ETHERNET SETS THE STANDARDS
Ethernet only really took off as a LAN standard with the arrival of 10Mbps Ethernet (IEEE Standard 802.3), known as 10-BASE-T. This has since evolved into “Fast Ethernet”, or 100BASE-T, the standard connection for many corporate LANs, operating at 100Mbps. Along with its low deployment and operational costs, the key to Ethernet’s success is its ability to facilitate interoperability between device and network, irrespective of the varying standard (Ethernet comes in three flavours: 100BASE-T4, 100BASE-TX and 100BASE-FX).
Most Ethernet cards and switch ports support multiple speeds, using auto-negotiation to set the speed and duplex for the best values supported by both connected devices. If auto-negotiation fails, a multiple-speed device will sense the speed used by its partner, but will assume half-duplex.
A 10/100 Ethernet port can therefore support 10BASE-T and 100BASE-TX; a 10/100/1000 port supports 10BASE-T, 100BASE-TX and 1000BASE-T – today’s Gigabit Ethernet. According to the industry organisation Ethernet Alliance, the technology’s popularity is such that almost all of today’s Internet traffic either originates or terminates with an Ethernet connection.
Voice and video services are joined in the bandwidth gridlock by the presence of cellular providers seeking respite from their own traffic issues by offloading onto fixed lines using dual-mode phones. Gigabit Ethernet (GbE) offers a significant upgrade path, allowing for a nominal speed of one gigabit per second, which can be delivered over fibre-optic cable but most current installations use the more traditional – and significantly cheaper – twisted pair cabling.
Increasing numbers of desktop computers and most network cards already support GbE.
Ready the technology may be but all indications are that our wallets are not yet deep enough to take the GbE plunge. For many companies, Fast Ethernet is still under-utilised inhouse; where it is being pushed harder, it’s more than up to the task of DVD-quality video streaming and voice to many desktops. Where GbE is being implemented is in high-bandwidth networks, such as large campus networks in the financial services sector.
Even if it is overkill for some organisations, Intel has pinpointed some of the key benefits of GbE:
• Speed: As the name indicates, GbE is 100 times faster than regular 10Mbps Ethernet and 10 times faster than 100Mbps Fast Ethernet’s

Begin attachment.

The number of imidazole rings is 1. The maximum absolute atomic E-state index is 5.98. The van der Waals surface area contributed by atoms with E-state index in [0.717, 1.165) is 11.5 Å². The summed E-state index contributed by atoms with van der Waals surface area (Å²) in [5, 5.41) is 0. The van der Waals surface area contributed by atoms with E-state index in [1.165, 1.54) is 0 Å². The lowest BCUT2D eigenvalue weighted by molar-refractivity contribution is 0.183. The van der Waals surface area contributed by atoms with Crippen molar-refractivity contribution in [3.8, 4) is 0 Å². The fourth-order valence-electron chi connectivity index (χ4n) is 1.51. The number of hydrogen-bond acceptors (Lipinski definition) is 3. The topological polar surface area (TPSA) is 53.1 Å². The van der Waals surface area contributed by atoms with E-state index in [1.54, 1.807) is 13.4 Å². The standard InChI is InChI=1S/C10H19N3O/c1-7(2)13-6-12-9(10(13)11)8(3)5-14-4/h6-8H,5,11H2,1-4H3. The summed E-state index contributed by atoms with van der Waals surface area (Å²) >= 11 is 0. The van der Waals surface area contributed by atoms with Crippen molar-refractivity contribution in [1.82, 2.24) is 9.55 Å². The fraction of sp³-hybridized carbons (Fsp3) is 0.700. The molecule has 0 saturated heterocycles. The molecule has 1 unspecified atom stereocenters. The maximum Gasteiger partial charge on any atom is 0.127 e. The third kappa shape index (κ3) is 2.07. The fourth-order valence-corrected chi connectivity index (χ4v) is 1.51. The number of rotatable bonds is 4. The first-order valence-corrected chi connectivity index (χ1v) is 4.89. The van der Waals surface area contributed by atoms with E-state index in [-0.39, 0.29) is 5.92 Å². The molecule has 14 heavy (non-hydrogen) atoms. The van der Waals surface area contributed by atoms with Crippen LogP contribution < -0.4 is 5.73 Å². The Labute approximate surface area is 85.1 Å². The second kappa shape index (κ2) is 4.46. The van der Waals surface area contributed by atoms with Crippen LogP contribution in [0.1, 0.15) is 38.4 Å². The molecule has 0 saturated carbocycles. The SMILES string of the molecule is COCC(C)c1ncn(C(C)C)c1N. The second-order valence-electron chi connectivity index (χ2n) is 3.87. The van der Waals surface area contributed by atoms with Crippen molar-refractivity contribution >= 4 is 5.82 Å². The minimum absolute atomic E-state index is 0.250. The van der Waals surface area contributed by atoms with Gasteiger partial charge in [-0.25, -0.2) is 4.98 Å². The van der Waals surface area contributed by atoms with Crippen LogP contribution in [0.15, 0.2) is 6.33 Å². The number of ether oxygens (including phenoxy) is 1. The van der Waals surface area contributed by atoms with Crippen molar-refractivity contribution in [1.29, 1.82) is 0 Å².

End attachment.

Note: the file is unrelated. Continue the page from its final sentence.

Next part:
• Fatter pipes: Increased bandwidth for higher performance and elimination of bottlenecks
• Double bandwidth: Full-duplex capacity allows for the effective bandwidth to be virtually doubled
• Multi-Gigabit speeds: Aggregate bandwidth to multi-gigabit speeds using Gigabit server adapters and switches.
• Quality of Service: QoS features eliminate jittery or distorted video and sound.
• Compatible: Fully compatible with the large installed base of Ethernet and Fast Ethernet nodes.
Up until relatively recently, most desktop machines did not really have the processing capacity to take advantage of GbE and the applications that could use it, but recent developments have seen dual-and-quad core becoming more mainstream and should drive uptake further. In the meantime, inhibitors include:
• Convergence: Internet Protocol (IP) telephones are best rolled out using Power over Ethernet (PoE) which, while available on GbE, adds a premium to already expensive equipment.
• Existing infrastructure: Many organisations will find that their existing cabling infrastructure does not fully support GbE. In theory, existing cable can carry it, but older installations are likely to be of too poor a quality or utilise cable that is too long for high-quality GbE transmission.
• External bandwidth: Most local businesses are at the mercy of external bandwidth available to them. Unless bandwidth prices decline by orders of magnitude, the bottleneck will remain, making GbE a solution for a problem it cannot control. 10-Gigabit ethernet
This is currently the fastest Ethernet standard available, offering 10 times the speed of GbE, which it is likely to replace as soon as that proves too sluggish. To really get the best out of it, 10GbE should travel over optical fibre connections but new standards issued by the Institute for Electrical Engineers (IEE) mean it is possible to have traditional copper as an alternative medium.
Since 2007, transmission distances have almost doubled to reach 100 metres but expensive hardware, switch and interfaces – and the power they require – could continue to slow uptake. For those watching the watts, PHY chips for 10 GbE typically chow 8-10 watts per port – far more than its less-pacey cousins, which use anything between 1 and 5. As with pretty much all technologies, those with the patience (and time) to wait it out will normally find prices dropping to more acceptable levels over time. IDC research indicates that, when 10GB Ethernet switches debuted in 2001, the average per-port cost was $39 000; today, organisation can expect a budget-friendlier $4 000 or less. In the longer term, 10GbE will allow for more cost-effective networks while extending the range and capabilities of LANs, WANs and, in the case of WiMAX technology, Metropolitan Area Networks (MANs). Many corporate data centres, where Ethernet switches are used to operate clusters of high-speed servers are already using 10GbE uplinks to aggregate traffic coming in at 1GB.
10, 40, 100...
40GbE is viewed by many as the next logical step in Ethernet’s evolution, with many commentators advocating a straight leap all the way to 100 rather than stopping for breath at 40. Be that as it may, many of the leading developers are introducing equipment that does pause for breath – but that will nonetheless allow for a smooth eventual transition to 100GbE.